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1.  Thromboelastometry in veal calves to detect hemostatic variations caused by low doses of dexamethasone treatment 
Background
The illegal administration of hormones, steroids, β-agonists and other anabolic agents to productive livestock in the European Union continues, despite the long-term ban on their use and despite the measures provided under the directives to monitor certain substances and residues thereof in the interest of protecting consumer health and animal wellbeing. Often administered in low doses in the form of a drug cocktail, these compounds escape detection by common analytical techniques. The aim of this study was to determine whether low-dose dexamethasone administration (0.4 mg orally per day, for 20 days) in white-meat calves produced variations in blood coagulation, as measured by thromboelastometry. A second aim was to determine whether such variations could be valid in detecting illicit low-dose dexamethasone treatment.
Results
The study population was 42 Friesian calves kept under controlled conditions until 6 months of age. The calves were subdivided into 2 groups: a control group (group A, n = 28) and a group treated with dexamethasone (group B, n = 14) for 20 days beginning at 5 months of age. When compared against the age-matched control group, the dexamethasone-treated calves showed a significant increase in alpha angle, maximum clot firmness and a significant decrease in clot formation time on all thromboelastometric profiles (P < 0.05). The clotting time was significantly decreased on the in-TEM® profile but increased on the ex-TEM® and fib-TEM® profiles (P <0.05). The Receiver Operating Characteristic curves, plotted for the Maximum Clot Elasticity (MCE), had a cut-off value ≥488.23 mm for in-TEM® MCE [Se 85.7%, (95% CI 57.2-98.2); Sp 100% 96.43% (95% CI 81.7-99.9] and a cut-off value ≥63.94 mm for fib-TEM® MCE [Se 92.8 (95% CI 66.1-99.8); Sp 89.3% (95% CI 71.8-97.7)]. In order to increase the sensitivity of the test two parameters (in-TEM® and fib-TEM® MCE) were used as two parallel tests; subsequently, the sensitivity rose to a point value of 99% (95% CI 85.4-99.9).
Conclusions
Thromboelastometry identified a state of hypercoagulability in the dexamethasone-treated subjects. Furthemore, the results of this preliminary study suggest that TEM may be useful in the detection of illicit low-dose dexamethasone treatment.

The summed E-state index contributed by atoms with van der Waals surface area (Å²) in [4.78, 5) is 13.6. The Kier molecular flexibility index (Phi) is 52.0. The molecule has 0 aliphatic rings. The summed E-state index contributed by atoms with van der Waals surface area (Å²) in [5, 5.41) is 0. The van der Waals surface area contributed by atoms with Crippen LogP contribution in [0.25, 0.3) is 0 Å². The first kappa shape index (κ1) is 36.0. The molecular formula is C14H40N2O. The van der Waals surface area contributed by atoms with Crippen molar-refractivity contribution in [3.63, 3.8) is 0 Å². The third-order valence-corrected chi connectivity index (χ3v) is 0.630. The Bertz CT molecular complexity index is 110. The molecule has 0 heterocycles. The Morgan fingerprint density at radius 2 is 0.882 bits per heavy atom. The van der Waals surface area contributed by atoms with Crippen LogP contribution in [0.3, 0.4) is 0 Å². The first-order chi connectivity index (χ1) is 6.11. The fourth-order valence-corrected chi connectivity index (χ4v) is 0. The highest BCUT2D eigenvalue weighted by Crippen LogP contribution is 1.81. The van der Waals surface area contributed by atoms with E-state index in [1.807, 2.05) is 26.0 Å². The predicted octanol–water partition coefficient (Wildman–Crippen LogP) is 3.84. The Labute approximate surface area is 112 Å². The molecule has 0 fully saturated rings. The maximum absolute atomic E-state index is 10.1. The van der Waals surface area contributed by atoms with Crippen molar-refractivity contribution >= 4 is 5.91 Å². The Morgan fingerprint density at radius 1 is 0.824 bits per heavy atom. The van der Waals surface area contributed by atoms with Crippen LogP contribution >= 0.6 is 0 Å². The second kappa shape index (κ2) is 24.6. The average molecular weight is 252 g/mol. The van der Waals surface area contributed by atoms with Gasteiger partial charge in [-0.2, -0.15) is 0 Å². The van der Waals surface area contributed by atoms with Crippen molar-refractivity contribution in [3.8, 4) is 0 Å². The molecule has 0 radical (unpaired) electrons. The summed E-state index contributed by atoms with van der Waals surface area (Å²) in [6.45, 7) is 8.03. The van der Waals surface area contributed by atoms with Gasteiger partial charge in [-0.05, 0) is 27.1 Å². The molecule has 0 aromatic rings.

doi:10.1186/1746-6148-9-55
PMCID: PMC3621520  PMID: 23531200
Veal calves; Dexamethasone; Illicit treatment; Thromboelastometry; Hypercoagulability
2.  Resistance to classical scrapie in experimentally challenged goats carrying mutation K222 of the prion protein gene 
Veterinary Research  2012;43(1):8.
Susceptibility of sheep to scrapie, a transmissible spongiform encephalopathy of small ruminants, is strongly influenced by polymorphisms of the prion protein gene (PRNP). Breeding programs have been implemented to increase scrapie resistance in sheep populations; though desirable, a similar approach has not yet been applied in goats. European studies have now suggested that several polymorphisms can modulate scrapie susceptibility in goats: in particular, PRNP variant K222 has been associated with resistance in case-control studies in Italy, France and Greece. In this study we investigated the resistance conferred by this variant using a natural Italian goat scrapie isolate to intracerebrally challenge five goats carrying genotype Q/Q 222 (wild type) and five goats carrying genotype Q/K 222. By the end of the study, all five Q/Q 222 goats had died of scrapie after a mean incubation period of 19 months; one of the five Q/K 222 goats died after 24 months, while the other four were alive and apparently healthy up to the end of the study at 4.5 years post-challenge. All five of these animals were found to be scrapie negative. Statistical analysis showed that the probability of survival of the Q/K 222 goats versus the Q/Q 222 goats was significantly higher (p = 0.002). Our study shows that PRNP gene mutation K222 is strongly associated with resistance to classical scrapie also in experimental conditions, making it a potentially positive target for selection in the frame of breeding programs for resistance to classical scrapie in goats.
doi:10.1186/1297-9716-43-8
PMCID: PMC3296670  PMID: 22296670
3.  A relevant long-term impact of the circulation of a potentially contaminated vaccine on the distribution of scrapie in Italy. Results from a retrospective cohort study 
Veterinary Research  2012;43(1):63.